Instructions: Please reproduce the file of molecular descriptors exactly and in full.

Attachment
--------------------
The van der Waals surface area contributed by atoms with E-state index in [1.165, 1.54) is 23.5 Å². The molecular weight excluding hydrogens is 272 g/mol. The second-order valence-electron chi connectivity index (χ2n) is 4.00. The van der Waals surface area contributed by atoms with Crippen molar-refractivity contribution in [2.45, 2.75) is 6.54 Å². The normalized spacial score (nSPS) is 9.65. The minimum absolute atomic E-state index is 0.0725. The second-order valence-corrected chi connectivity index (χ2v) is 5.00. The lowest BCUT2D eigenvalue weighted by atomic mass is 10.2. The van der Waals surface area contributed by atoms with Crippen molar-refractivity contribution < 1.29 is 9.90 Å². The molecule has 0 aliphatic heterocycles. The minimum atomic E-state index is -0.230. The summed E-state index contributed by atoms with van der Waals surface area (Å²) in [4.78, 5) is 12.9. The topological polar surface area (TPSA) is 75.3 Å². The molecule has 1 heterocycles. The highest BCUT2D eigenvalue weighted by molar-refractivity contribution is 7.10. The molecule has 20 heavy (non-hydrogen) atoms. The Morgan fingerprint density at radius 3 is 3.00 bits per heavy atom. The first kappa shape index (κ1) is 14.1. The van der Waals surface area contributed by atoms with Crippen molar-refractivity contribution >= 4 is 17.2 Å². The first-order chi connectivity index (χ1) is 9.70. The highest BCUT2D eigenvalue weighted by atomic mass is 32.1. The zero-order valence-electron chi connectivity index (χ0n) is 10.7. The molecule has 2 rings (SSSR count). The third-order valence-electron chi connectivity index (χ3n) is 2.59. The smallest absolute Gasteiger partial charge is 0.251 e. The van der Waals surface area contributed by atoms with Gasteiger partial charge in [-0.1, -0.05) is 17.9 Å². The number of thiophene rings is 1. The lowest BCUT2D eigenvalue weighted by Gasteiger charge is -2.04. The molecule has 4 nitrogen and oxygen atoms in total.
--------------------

The van der Waals surface area contributed by atoms with E-state index in [1.165, 1.54) is 23.5 Å². The molecular weight excluding hydrogens is 272 g/mol. The second-order valence-electron chi connectivity index (χ2n) is 4.00. The van der Waals surface area contributed by atoms with Crippen molar-refractivity contribution in [2.45, 2.75) is 6.54 Å². The normalized spacial score (nSPS) is 9.65. The minimum absolute atomic E-state index is 0.0725. The second-order valence-corrected chi connectivity index (χ2v) is 5.00. The lowest BCUT2D eigenvalue weighted by atomic mass is 10.2. The van der Waals surface area contributed by atoms with Crippen molar-refractivity contribution < 1.29 is 9.90 Å². The molecule has 0 aliphatic heterocycles. The minimum atomic E-state index is -0.230. The summed E-state index contributed by atoms with van der Waals surface area (Å²) in [4.78, 5) is 12.9. The topological polar surface area (TPSA) is 75.3 Å². The molecule has 1 heterocycles. The highest BCUT2D eigenvalue weighted by molar-refractivity contribution is 7.10. The molecule has 20 heavy (non-hydrogen) atoms. The Morgan fingerprint density at radius 3 is 3.00 bits per heavy atom. The first kappa shape index (κ1) is 14.1. The van der Waals surface area contributed by atoms with Crippen molar-refractivity contribution >= 4 is 17.2 Å². The first-order chi connectivity index (χ1) is 9.70. The highest BCUT2D eigenvalue weighted by atomic mass is 32.1. The zero-order valence-electron chi connectivity index (χ0n) is 10.7. The molecule has 2 rings (SSSR count). The third-order valence-electron chi connectivity index (χ3n) is 2.59. The smallest absolute Gasteiger partial charge is 0.251 e. The van der Waals surface area contributed by atoms with Gasteiger partial charge in [-0.1, -0.05) is 17.9 Å². The number of thiophene rings is 1. The lowest BCUT2D eigenvalue weighted by Gasteiger charge is -2.04. The molecule has 4 nitrogen and oxygen atoms in total.